Thursday, May 7, 2015

Waterman date code?

When pen collectors hear "date code", they think of Parker. Other pen companies used date codes later on, but as far as I know, Parker was all on its own when it added a date code to its imprints from 1934 on. Yet the pen shown above, a Waterman/Aikin Lambert Vis-O-Pen, had what appears to be a date code, "38", on its plated stainless steel nib.

I confess that I have not paid a lot of attention to these economy-line pens, so this may be old news to others. Such codes do not appear on Waterman or Aikin Lambert nibs in gold.

UPDATE: Not a date code after all, it appears. Daniel Kirchheimer has pointed out to me that "38" is the base model number for the Vis-O-Pen line, and the number appears on all Vis-O-Pen nibs.

Tuesday, May 5, 2015

Another illustration of hard rubber cap manufacture

The cap on this Wirt slip-cap eyedropper nicely illustrates how such caps were made, as discussed here and here. Before vulcanization, the soft rubber mix was wrapped in sheet form around a mandrel. The edge of the sheet is clearly visible in the top image as a longitudinal break in the patterning. The view below shows how the end of the mandrel was covered with a disk of soft black rubber mix.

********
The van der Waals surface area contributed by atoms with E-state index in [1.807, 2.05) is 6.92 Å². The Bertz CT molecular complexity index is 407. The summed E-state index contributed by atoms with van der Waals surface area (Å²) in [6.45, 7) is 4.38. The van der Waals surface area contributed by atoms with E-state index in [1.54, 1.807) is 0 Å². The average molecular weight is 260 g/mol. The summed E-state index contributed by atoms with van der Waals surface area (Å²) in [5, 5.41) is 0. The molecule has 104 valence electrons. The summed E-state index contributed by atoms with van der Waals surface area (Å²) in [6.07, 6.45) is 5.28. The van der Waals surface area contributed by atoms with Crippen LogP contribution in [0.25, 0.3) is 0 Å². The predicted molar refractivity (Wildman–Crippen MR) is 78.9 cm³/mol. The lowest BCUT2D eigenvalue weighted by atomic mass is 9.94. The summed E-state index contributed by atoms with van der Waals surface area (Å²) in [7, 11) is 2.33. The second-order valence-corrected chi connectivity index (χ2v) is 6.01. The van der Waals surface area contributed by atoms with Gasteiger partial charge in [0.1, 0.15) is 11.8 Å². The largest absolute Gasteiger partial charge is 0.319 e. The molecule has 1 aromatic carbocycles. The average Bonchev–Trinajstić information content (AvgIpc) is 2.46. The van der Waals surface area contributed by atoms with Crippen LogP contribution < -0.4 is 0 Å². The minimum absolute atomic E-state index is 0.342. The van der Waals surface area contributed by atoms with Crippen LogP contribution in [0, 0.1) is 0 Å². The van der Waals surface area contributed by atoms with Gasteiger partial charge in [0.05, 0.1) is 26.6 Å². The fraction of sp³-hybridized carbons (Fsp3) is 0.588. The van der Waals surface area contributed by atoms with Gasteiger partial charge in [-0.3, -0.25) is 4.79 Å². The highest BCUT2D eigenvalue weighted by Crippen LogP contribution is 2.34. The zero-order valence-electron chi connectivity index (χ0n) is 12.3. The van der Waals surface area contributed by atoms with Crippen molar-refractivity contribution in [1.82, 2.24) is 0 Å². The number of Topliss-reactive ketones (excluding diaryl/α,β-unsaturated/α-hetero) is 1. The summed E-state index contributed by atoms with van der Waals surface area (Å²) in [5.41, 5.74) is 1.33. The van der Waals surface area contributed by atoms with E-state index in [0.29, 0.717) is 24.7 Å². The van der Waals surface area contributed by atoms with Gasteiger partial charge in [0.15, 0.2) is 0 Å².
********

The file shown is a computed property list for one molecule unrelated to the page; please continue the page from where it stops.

More painted pens (and pen parts)

More discoveries from the parts storehouse. The ringtop is unmarked, and appears never to have been completed, as neither lever nor pressure bar has been installed. The yellow spots are painted on. The cap may well come from the same source, and it too appears to be unused. The painted decoration is repeated on the other side in identical form.

Monday, May 4, 2015

Pen site upgrades

Posting here has been slow lately, and it's not entirely due to the much-welcomed arrival of spring here in New England. Much of our time recently has been spent on belated website upgrade work, in particular making the most popular pages more mobile-friendly. There's still much to be done, as the structure of some parts of the site goes back to its early days in the late 1990s. Paradoxically, in many cases the old code and the barebones layout of these pages work better on a small screen than do fancier and more stylish sites.

Please let us know if you have any requests or suggestions, and definitely let us know if you see something broken or missing!